Homer’s teens appear to be having an especially hard time in light of recent events in our community. Our hearts and support go out to those struggling with the problems that come with growing into an adult such as disappointment in friendships, family and social structures.
Although we have all been there, let’s take a moment to remember what it feels like to be young. From the seat of adulthood, it might look a little easier than in reality. One trait often associated with youth is resiliency. The ability to toss disappointment off with a shrug and move along to the next task. Or, we think of the carefree days of youth. But, given all the evidence to contrary, is this a reality?
The great temptation of each age is to place the next generation into quotation marks of some kind. Critics of generations designate names meant to be definitions or descriptions in some regard. Consider the titles given going back 112 years:
2000/2001-Present – New Silent Generation or Generation Z
1980-2000 – Millennials or Generation Y
1965-1979 – Generation X
1946-1964 – Baby Boom
1925-1945 – Silent Generation
1900-1924 – G.I. Generation
What’s striking about this list is the repeating “silent” generation. What does today’s technologically-adept group of young people share in common with those raised during the Great Depression and World War II? It bears thinking about. That age of people would be our grandparents and parents who went through material deprivation or economic turmoils and social chaos. We don’t tend to think of young people today as fitting in that category. But, there’s food for thought in the comparison.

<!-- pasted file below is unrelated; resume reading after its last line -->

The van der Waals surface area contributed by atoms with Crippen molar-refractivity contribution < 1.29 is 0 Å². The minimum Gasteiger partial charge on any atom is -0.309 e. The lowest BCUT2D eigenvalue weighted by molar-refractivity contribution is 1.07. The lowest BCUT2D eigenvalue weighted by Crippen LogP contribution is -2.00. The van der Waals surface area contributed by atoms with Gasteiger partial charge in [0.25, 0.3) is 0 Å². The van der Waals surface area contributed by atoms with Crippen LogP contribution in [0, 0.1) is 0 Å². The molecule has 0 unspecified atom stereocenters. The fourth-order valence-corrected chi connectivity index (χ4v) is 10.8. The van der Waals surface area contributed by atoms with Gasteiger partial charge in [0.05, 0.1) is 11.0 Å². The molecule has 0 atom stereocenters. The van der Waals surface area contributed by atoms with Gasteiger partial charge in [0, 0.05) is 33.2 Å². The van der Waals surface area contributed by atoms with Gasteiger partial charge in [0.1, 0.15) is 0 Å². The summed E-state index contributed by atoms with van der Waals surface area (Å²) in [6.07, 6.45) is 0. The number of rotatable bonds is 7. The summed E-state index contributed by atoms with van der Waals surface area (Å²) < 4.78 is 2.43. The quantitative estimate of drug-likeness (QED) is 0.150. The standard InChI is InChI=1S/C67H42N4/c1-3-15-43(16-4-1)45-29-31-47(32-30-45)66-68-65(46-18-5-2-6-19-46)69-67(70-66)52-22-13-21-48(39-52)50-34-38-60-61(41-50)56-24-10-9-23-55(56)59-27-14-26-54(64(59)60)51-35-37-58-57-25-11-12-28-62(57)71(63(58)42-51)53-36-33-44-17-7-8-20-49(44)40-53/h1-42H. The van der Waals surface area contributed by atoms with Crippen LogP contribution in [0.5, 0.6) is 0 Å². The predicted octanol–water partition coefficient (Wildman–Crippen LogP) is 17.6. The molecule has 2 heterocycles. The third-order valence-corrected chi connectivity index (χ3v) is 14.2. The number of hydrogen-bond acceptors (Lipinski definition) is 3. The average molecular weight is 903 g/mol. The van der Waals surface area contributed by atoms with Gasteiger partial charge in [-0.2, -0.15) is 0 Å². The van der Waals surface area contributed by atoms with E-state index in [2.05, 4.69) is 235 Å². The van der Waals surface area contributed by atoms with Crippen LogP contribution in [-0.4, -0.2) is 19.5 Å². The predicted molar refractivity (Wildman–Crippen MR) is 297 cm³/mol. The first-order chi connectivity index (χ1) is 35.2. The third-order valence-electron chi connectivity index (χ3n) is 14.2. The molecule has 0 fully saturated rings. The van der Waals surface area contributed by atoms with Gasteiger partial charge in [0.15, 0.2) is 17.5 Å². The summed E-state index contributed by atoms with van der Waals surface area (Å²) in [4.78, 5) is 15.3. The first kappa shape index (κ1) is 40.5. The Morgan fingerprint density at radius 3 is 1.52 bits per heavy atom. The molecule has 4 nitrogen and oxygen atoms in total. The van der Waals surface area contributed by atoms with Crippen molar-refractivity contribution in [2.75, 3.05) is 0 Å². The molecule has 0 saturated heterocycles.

Jeff Gordinier, an author of “X Saved the World,” renamed his generation the Ignored Generation. He was born in 1971 and decided he was tired of being force-fed the Beatles, the Summer of Love, Facebook and Britney Spears. Those now in their early 40s were tired of being overlooked and underappreciated, he wrote, sandwiched in a non-descript point in time.
Through humor and no small amount of self mockery, Gordinier puts it in the context of a case most similar to sibling rivalry. He says Millennials were playing the part of the spoiled new baby in the family, hogging all the world’s new attentions. The older, naive baby boomers acted the part of the self-righteous firstborn. Gordinier’s book, then, is like the earnest ranting of a forgotten middle child.
As we seek new ways to support our young people, it’s not a bad idea to keep in mind that every generation has a point. A point of wisdom, new energy and ideas that add to the pool of knowledge and joy to be found in our world. Let’s help them to be resilient.
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